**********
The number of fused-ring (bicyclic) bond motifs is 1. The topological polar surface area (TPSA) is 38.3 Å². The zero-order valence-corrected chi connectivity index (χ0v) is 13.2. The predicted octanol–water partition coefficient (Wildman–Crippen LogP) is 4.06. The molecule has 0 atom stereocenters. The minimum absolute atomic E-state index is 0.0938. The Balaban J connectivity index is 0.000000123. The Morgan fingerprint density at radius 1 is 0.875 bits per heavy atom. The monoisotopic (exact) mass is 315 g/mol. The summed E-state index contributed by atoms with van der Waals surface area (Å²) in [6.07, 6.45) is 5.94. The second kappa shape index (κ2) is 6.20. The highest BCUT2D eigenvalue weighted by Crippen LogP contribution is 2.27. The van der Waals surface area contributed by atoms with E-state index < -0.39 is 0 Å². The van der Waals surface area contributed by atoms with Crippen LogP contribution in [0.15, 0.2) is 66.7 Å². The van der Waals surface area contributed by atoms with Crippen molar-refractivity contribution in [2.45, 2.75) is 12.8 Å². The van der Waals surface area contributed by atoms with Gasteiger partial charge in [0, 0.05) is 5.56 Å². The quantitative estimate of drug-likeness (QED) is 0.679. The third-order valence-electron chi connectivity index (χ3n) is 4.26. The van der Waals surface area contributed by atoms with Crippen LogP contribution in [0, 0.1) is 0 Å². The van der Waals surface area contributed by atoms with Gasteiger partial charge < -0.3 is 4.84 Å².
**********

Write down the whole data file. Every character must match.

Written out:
The number of fused-ring (bicyclic) bond motifs is 1. The topological polar surface area (TPSA) is 38.3 Å². The zero-order valence-corrected chi connectivity index (χ0v) is 13.2. The predicted octanol–water partition coefficient (Wildman–Crippen LogP) is 4.06. The molecule has 0 atom stereocenters. The minimum absolute atomic E-state index is 0.0938. The Balaban J connectivity index is 0.000000123. The Morgan fingerprint density at radius 1 is 0.875 bits per heavy atom. The monoisotopic (exact) mass is 315 g/mol. The summed E-state index contributed by atoms with van der Waals surface area (Å²) in [6.07, 6.45) is 5.94. The second kappa shape index (κ2) is 6.20. The highest BCUT2D eigenvalue weighted by Crippen LogP contribution is 2.27. The van der Waals surface area contributed by atoms with E-state index < -0.39 is 0 Å². The van der Waals surface area contributed by atoms with Crippen LogP contribution in [0.15, 0.2) is 66.7 Å². The van der Waals surface area contributed by atoms with Crippen molar-refractivity contribution in [2.45, 2.75) is 12.8 Å². The van der Waals surface area contributed by atoms with Gasteiger partial charge in [0, 0.05) is 5.56 Å². The quantitative estimate of drug-likeness (QED) is 0.679. The third-order valence-electron chi connectivity index (χ3n) is 4.26. The van der Waals surface area contributed by atoms with Crippen LogP contribution in [0, 0.1) is 0 Å². The van der Waals surface area contributed by atoms with Gasteiger partial charge < -0.3 is 4.84 Å².